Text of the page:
Bedroom Light Can Lead To Breast Cancer, Report Says
A new study suggests that light at night, specifically in the bedroom, increases the risk for breast cancer. The finding comes from an Israeli case–control study of 1679 women, published in the February issue of Chronobiology International.
This is the third study to suggest that women who have lights on in the bedroom are at greater risk for breast cancer than those who sleep in total darkness.
However, all 3 of these studies have the same serious potential flaw, according to an expert in the field. Richard Stevens, PhD, professor of cancer epidemiology at the University of Connecticut in Farmington, told Medscape Medical News that in each of these studies, researchers asked women to recall whether they slept with the lights on years earlier, and how often during the night they switched on the lights. In addition, the breast cancer patients were asked these questions after they had been diagnosed the disease, he pointed out.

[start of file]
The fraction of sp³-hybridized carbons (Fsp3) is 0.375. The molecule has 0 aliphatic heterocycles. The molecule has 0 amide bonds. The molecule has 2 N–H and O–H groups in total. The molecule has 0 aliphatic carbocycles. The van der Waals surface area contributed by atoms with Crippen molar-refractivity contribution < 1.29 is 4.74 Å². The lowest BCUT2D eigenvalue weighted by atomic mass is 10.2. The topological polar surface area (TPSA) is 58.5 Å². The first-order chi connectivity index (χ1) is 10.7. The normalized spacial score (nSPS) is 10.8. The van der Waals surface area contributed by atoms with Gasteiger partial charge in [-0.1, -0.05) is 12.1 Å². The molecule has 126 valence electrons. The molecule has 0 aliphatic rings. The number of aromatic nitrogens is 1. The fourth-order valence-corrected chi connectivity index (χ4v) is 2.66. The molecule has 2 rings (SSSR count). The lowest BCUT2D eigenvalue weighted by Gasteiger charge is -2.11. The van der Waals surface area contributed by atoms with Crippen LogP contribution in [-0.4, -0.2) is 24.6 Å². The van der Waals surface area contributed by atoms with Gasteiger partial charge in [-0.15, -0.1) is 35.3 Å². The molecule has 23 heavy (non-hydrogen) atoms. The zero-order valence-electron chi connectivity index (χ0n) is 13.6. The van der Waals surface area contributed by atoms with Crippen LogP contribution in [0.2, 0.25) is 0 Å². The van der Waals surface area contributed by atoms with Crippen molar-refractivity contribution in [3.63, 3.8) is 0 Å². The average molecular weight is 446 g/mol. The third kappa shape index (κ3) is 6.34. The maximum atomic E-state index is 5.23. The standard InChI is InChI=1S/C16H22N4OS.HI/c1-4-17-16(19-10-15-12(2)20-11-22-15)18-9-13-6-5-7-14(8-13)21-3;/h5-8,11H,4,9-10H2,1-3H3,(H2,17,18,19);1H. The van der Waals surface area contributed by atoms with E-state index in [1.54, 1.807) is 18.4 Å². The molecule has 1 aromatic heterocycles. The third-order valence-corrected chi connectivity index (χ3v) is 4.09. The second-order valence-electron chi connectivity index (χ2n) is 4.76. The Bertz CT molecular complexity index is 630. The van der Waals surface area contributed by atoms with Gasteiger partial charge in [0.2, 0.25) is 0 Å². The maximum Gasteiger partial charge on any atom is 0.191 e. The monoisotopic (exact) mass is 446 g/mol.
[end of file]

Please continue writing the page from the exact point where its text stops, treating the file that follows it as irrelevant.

“This introduces the potentially serious error of recall bias,” he said.
However, Dr. Stevens, who was the first to suggest that there might be a link between electrical light and breast cancer, said that there is mounting evidence of an association between light at night and breast cancer. There has also been a sea change in attitudes toward the idea. “When I first proposed this theory 23 years ago, cancer researchers just smiled and dismissed it; now they are saying that it’s interesting and plausible.”
In the latest study, researchers from the University of Haifa, Israel, used data that had been collected using questionnaires in the Breast Cancer in Northern Israel study.
The information on light-at-night exposure was obtained from individual interviews (conducted from 2006 to 2008), and women were asked about bedroom light levels, light coming in the room from outside the bedroom, the availability of shutters in the bedroom, and sleeping with the television on. Women were asked to rate their night-time bedroom light levels from 1 to 4, where 1 represented complete darkness, 2 was low light, 3 was average light, and 4 was very strong light (with all the lights on).
The intensity of bedroom light emerged as the strongest predictor of breast cancer, the researchers report. After controlling for education, ethnicity, fertility, and alcohol consumption, light at night in the sleeping habitat significantly increased the risk for breast cancer.
This is the “first study to have identified an unequivocal positive association between bedroom light intensity and breast cancer risk,” the researchers conclude.